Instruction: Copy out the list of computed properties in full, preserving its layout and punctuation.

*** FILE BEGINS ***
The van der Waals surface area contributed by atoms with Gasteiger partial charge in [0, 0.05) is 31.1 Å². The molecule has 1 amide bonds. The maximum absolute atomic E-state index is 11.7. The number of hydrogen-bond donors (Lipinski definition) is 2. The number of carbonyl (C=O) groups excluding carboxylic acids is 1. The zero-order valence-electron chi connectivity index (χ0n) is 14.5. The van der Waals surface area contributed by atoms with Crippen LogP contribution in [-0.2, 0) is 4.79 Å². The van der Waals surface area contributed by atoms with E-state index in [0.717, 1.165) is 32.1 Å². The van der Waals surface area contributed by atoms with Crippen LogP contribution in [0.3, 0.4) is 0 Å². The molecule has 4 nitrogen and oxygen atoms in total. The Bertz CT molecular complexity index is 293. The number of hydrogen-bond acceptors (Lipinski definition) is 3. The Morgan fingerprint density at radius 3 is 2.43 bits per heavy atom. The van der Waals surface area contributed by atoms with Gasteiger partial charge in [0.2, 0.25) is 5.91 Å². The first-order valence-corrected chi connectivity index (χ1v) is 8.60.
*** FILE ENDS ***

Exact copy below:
The van der Waals surface area contributed by atoms with Gasteiger partial charge in [0, 0.05) is 31.1 Å². The molecule has 1 amide bonds. The maximum absolute atomic E-state index is 11.7. The number of hydrogen-bond donors (Lipinski definition) is 2. The number of carbonyl (C=O) groups excluding carboxylic acids is 1. The zero-order valence-electron chi connectivity index (χ0n) is 14.5. The van der Waals surface area contributed by atoms with Crippen LogP contribution in [-0.2, 0) is 4.79 Å². The van der Waals surface area contributed by atoms with E-state index in [0.717, 1.165) is 32.1 Å². The van der Waals surface area contributed by atoms with Crippen LogP contribution in [0.3, 0.4) is 0 Å². The molecule has 4 nitrogen and oxygen atoms in total. The Bertz CT molecular complexity index is 293. The number of hydrogen-bond acceptors (Lipinski definition) is 3. The Morgan fingerprint density at radius 3 is 2.43 bits per heavy atom. The van der Waals surface area contributed by atoms with Gasteiger partial charge in [0.2, 0.25) is 5.91 Å². The first-order valence-corrected chi connectivity index (χ1v) is 8.60.